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Date: Thu, 9 Jan 2020 22:00:06 +0100
From: Szabolcs Nagy <>
Subject: Re: [PATCH] math: move i386 sqrtf to C

* Rich Felker <> [2020-01-09 12:00:02 -0500]:
> On Thu, Jan 09, 2020 at 06:55:11PM +0300, Alexander Monakov wrote:
> > I should have asked earlier, but - is everyone happy with this style of
> > expressing removal of excess precision, or should I use eval_as_float?
> > 
> > +{
> > +       long double t;
> > [...]
> > +       return (float)t;
> > +}
> musl requires C99+ with conforming floating point behavior so I think
> this is okay, and I'd prefer to avoid having dependency on libm.h
> machinery that's not strictly needed in src/math/$(ARCH) since it
> increases the cost of changing that machinery (requires looking at
> arch-specific files). My recollection was that eval_as_float is mostly
> an artifact of nsz's math functions supporting and being compatible
> with somewhat non-conforming compilers.

it's an artifact of glibc using -fexcess-precision=fast,
so the compiler can do clever transformations (without
relying on float_t and double_t), and then they annotate
where the excess precision really has to be dropped
(using inline asm).

i wanted to upstream that code into glibc as well as other
math libraries and c99 standard excess precision handling
is not the default in most environments (e.g. gcc default
-std=gnu* or iso c++) and actually the annotation is rarely
needed in math functions: only exact arithmetic tricks
need it or at return from public api functions (like in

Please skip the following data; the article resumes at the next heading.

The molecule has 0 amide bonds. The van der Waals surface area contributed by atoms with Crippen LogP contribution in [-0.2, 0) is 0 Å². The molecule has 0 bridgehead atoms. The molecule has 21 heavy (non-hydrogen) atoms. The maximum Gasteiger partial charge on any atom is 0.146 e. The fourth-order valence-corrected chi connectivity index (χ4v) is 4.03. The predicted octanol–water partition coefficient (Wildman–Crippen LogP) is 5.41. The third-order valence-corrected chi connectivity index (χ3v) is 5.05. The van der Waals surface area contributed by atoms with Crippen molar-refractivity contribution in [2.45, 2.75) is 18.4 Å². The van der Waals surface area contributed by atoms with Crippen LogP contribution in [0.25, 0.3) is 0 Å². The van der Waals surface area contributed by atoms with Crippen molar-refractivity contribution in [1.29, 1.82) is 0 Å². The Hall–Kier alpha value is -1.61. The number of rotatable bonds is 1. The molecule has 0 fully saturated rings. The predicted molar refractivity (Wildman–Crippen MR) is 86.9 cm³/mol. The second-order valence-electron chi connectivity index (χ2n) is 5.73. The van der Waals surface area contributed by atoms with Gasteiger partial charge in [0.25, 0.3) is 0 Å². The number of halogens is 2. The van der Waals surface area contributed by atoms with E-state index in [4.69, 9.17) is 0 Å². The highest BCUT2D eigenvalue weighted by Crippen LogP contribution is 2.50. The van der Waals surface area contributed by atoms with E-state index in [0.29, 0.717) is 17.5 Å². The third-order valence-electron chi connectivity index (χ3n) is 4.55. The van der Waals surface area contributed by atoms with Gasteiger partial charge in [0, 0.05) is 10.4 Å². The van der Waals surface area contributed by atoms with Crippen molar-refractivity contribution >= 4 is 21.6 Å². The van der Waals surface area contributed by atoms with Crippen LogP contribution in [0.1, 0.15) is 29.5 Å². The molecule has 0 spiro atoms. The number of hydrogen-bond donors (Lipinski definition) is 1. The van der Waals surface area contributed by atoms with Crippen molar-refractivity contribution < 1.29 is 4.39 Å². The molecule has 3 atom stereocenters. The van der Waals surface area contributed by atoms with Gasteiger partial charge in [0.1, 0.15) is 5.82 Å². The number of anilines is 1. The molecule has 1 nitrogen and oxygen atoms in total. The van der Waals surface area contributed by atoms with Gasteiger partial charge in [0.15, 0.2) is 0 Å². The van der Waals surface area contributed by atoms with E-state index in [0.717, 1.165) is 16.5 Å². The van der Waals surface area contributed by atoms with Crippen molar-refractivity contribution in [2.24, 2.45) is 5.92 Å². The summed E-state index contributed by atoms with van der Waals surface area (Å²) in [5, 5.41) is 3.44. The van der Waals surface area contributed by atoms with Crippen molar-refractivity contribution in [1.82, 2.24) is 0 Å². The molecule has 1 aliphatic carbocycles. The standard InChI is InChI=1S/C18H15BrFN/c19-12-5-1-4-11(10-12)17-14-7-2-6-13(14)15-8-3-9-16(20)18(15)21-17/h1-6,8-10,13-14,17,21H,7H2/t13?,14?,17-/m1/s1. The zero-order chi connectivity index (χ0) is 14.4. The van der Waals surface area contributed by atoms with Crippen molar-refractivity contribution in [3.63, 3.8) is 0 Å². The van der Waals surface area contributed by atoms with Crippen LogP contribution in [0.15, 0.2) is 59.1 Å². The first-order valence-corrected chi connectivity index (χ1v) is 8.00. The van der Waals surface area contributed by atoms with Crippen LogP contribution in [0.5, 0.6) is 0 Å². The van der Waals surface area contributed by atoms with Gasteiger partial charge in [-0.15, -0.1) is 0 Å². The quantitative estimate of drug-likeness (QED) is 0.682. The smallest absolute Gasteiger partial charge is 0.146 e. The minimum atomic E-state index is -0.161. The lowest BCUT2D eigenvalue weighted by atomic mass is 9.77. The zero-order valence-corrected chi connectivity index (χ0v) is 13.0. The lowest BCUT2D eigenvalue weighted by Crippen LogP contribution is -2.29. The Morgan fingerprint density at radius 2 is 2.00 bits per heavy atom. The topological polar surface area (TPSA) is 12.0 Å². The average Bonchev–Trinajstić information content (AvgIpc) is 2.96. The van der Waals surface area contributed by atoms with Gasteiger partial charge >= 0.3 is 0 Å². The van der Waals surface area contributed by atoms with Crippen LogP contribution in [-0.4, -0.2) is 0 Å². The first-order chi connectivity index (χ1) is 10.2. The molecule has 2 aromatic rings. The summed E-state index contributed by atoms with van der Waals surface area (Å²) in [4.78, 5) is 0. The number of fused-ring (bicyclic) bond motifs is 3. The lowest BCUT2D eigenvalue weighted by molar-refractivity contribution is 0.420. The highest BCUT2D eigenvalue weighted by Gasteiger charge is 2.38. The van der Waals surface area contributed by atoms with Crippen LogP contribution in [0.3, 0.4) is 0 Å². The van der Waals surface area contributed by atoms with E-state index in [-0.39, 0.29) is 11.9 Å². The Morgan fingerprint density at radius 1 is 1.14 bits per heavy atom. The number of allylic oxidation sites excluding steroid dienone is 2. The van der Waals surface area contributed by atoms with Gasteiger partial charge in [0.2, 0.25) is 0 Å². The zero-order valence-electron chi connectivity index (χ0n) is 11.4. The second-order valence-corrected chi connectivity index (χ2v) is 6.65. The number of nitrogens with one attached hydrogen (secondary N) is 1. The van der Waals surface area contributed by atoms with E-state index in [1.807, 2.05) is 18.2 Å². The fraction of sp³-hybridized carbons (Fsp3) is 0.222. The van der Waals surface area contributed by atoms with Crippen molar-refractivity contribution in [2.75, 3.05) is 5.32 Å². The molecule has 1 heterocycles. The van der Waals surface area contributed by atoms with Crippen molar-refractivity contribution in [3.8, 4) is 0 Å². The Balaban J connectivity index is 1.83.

this case) to force a final rounding for side-effects
or for sane call abi.

so for me it made sense to add explicit annotations which
document where this issue is really relevant and allows
using the code in more environments by just redefining
the eval_as_float etc calls. (on systems where this is
relevant results can be different compared to other targets
anyway, so allowing more variance depending on different
excess-precision settings is not that big deal.)

about dropping excess precision at return:

c99 required cast at return, but that was considered to be
a bug so in c11 it's no longer required: return now must
round. of course in non-standard mode return continues to
keep excess precision, which seems to require to always
annotate returns, but in most math functions all relevant
fenv side-effects of the final rounding would need special
handling anyway to set errno (assuming you still care about
errno: glibc does so my code also cares about it), so
overflow etc can't happen in the normal return paths, all
such cases are directed to special code that needs special
annotations anyway, so return annotation rarely comes up
(other than with correctly rounded functions like sqrt).

> If we want to ensure correct rounding (important for sqrt[f]) even on
> broken compilers (some ppl use gcc 3.x, and pcc may be broken too?)
> perhaps we should just do the store from asm too?

that would be a bit safer, but then correct compiler would
store twice i think. it's hard to get excited about this
issue: it only matters on m68k and i386 which are not the
main targets for new float code (and old code had to deal
with this and bigger brokenness already).

> Note that eval_as_float only helps if -ffloat-store is used, which is
> a nasty hack and also nonconforming, arguably worse than the behavior
> without it, so we should probably drop use of that as a fallback, and
> use fp_barrier[f] instead if needed.

i think -ffloat-store almost always drops excess precision
including returns and assignments, so with that no
annotation is needed. but yes the way the annotation is
defined now is not useful against broken compilers or
non-standard excess precision setting, in glibc the
annotation is defined differently (with inline asm).

btw, i'm not against the cast, but in my optimized-routines
code i will keep using my annotations.

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